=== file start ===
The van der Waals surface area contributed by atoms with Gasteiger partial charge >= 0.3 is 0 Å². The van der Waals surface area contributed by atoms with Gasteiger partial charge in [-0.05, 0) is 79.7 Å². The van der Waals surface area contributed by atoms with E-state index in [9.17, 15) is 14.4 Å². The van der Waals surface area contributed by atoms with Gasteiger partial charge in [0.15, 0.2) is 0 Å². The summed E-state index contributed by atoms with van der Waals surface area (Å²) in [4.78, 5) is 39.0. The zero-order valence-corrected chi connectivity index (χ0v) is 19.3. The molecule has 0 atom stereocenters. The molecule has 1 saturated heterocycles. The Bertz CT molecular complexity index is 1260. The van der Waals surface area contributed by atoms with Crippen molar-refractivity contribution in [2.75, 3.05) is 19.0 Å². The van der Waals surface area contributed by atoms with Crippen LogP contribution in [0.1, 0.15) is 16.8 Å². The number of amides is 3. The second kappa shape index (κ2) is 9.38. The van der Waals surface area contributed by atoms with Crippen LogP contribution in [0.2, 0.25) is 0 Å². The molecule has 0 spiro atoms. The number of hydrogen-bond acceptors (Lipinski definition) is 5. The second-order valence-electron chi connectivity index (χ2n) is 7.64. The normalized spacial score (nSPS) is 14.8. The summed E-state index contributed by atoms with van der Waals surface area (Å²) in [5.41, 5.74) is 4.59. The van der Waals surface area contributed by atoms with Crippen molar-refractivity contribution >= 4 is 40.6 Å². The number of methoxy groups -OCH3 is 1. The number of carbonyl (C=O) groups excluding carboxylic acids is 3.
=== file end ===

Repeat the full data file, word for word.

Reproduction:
The van der Waals surface area contributed by atoms with Gasteiger partial charge >= 0.3 is 0 Å². The van der Waals surface area contributed by atoms with Gasteiger partial charge in [-0.05, 0) is 79.7 Å². The van der Waals surface area contributed by atoms with E-state index in [9.17, 15) is 14.4 Å². The van der Waals surface area contributed by atoms with Gasteiger partial charge in [0.15, 0.2) is 0 Å². The summed E-state index contributed by atoms with van der Waals surface area (Å²) in [4.78, 5) is 39.0. The zero-order valence-corrected chi connectivity index (χ0v) is 19.3. The molecule has 0 atom stereocenters. The molecule has 1 saturated heterocycles. The Bertz CT molecular complexity index is 1260. The van der Waals surface area contributed by atoms with Crippen molar-refractivity contribution in [2.75, 3.05) is 19.0 Å². The van der Waals surface area contributed by atoms with Crippen LogP contribution in [0.1, 0.15) is 16.8 Å². The number of amides is 3. The second kappa shape index (κ2) is 9.38. The van der Waals surface area contributed by atoms with Crippen LogP contribution in [0.2, 0.25) is 0 Å². The molecule has 0 spiro atoms. The number of hydrogen-bond acceptors (Lipinski definition) is 5. The second-order valence-electron chi connectivity index (χ2n) is 7.64. The normalized spacial score (nSPS) is 14.8. The summed E-state index contributed by atoms with van der Waals surface area (Å²) in [5.41, 5.74) is 4.59. The van der Waals surface area contributed by atoms with Crippen molar-refractivity contribution >= 4 is 40.6 Å². The number of methoxy groups -OCH3 is 1. The number of carbonyl (C=O) groups excluding carboxylic acids is 3.